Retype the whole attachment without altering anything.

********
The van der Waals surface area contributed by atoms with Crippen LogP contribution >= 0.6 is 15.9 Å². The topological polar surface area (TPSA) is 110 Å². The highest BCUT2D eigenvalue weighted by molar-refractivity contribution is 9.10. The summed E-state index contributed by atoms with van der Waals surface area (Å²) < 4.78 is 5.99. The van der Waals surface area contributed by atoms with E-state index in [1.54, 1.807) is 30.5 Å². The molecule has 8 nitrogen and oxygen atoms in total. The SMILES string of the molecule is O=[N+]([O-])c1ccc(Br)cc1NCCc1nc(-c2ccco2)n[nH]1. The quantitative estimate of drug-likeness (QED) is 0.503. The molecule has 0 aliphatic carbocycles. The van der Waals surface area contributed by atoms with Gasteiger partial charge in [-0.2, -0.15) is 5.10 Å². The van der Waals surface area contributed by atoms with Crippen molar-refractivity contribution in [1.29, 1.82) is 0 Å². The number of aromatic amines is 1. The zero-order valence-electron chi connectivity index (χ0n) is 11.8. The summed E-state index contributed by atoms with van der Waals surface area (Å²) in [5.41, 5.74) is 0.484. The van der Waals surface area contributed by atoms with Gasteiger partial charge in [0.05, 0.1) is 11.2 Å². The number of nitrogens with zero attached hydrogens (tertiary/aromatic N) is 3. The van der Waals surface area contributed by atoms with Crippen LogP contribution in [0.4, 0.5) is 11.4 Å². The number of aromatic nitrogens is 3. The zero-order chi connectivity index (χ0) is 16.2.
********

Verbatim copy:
The van der Waals surface area contributed by atoms with Crippen LogP contribution >= 0.6 is 15.9 Å². The topological polar surface area (TPSA) is 110 Å². The highest BCUT2D eigenvalue weighted by molar-refractivity contribution is 9.10. The summed E-state index contributed by atoms with van der Waals surface area (Å²) < 4.78 is 5.99. The van der Waals surface area contributed by atoms with E-state index in [1.54, 1.807) is 30.5 Å². The molecule has 8 nitrogen and oxygen atoms in total. The SMILES string of the molecule is O=[N+]([O-])c1ccc(Br)cc1NCCc1nc(-c2ccco2)n[nH]1. The quantitative estimate of drug-likeness (QED) is 0.503. The molecule has 0 aliphatic carbocycles. The van der Waals surface area contributed by atoms with Gasteiger partial charge in [-0.2, -0.15) is 5.10 Å². The van der Waals surface area contributed by atoms with Crippen molar-refractivity contribution in [1.29, 1.82) is 0 Å². The number of aromatic amines is 1. The zero-order valence-electron chi connectivity index (χ0n) is 11.8. The summed E-state index contributed by atoms with van der Waals surface area (Å²) in [5.41, 5.74) is 0.484. The van der Waals surface area contributed by atoms with Gasteiger partial charge in [0.05, 0.1) is 11.2 Å². The number of nitrogens with zero attached hydrogens (tertiary/aromatic N) is 3. The van der Waals surface area contributed by atoms with Crippen LogP contribution in [0.4, 0.5) is 11.4 Å². The number of aromatic nitrogens is 3. The zero-order chi connectivity index (χ0) is 16.2.